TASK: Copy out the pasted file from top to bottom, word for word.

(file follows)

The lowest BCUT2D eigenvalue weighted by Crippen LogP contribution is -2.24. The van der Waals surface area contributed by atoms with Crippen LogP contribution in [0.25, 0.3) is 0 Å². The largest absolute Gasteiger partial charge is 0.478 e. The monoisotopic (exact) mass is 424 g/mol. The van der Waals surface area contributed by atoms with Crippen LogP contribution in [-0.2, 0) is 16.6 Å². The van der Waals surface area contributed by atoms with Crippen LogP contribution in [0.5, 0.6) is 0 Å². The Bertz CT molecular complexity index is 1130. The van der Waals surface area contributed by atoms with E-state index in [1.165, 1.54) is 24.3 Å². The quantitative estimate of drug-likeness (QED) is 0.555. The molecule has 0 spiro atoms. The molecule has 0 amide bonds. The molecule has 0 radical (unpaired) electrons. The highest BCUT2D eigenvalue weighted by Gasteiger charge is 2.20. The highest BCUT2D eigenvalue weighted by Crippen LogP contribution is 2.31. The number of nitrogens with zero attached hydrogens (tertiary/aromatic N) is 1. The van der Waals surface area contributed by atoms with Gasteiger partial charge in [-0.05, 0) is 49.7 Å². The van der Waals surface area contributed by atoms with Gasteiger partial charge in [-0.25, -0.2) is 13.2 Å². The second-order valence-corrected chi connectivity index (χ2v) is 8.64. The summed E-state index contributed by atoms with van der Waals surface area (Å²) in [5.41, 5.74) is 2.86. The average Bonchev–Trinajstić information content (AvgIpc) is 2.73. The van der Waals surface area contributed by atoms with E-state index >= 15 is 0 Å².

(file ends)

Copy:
The lowest BCUT2D eigenvalue weighted by Crippen LogP contribution is -2.24. The van der Waals surface area contributed by atoms with Crippen LogP contribution in [0.25, 0.3) is 0 Å². The largest absolute Gasteiger partial charge is 0.478 e. The monoisotopic (exact) mass is 424 g/mol. The van der Waals surface area contributed by atoms with Crippen LogP contribution in [-0.2, 0) is 16.6 Å². The van der Waals surface area contributed by atoms with Crippen LogP contribution in [0.5, 0.6) is 0 Å². The Bertz CT molecular complexity index is 1130. The van der Waals surface area contributed by atoms with E-state index in [1.165, 1.54) is 24.3 Å². The quantitative estimate of drug-likeness (QED) is 0.555. The molecule has 0 spiro atoms. The molecule has 0 amide bonds. The molecule has 0 radical (unpaired) electrons. The highest BCUT2D eigenvalue weighted by Gasteiger charge is 2.20. The highest BCUT2D eigenvalue weighted by Crippen LogP contribution is 2.31. The number of nitrogens with zero attached hydrogens (tertiary/aromatic N) is 1. The van der Waals surface area contributed by atoms with Gasteiger partial charge in [-0.05, 0) is 49.7 Å². The van der Waals surface area contributed by atoms with Gasteiger partial charge in [-0.25, -0.2) is 13.2 Å². The second-order valence-corrected chi connectivity index (χ2v) is 8.64. The summed E-state index contributed by atoms with van der Waals surface area (Å²) in [5.41, 5.74) is 2.86. The average Bonchev–Trinajstić information content (AvgIpc) is 2.73. The van der Waals surface area contributed by atoms with E-state index >= 15 is 0 Å².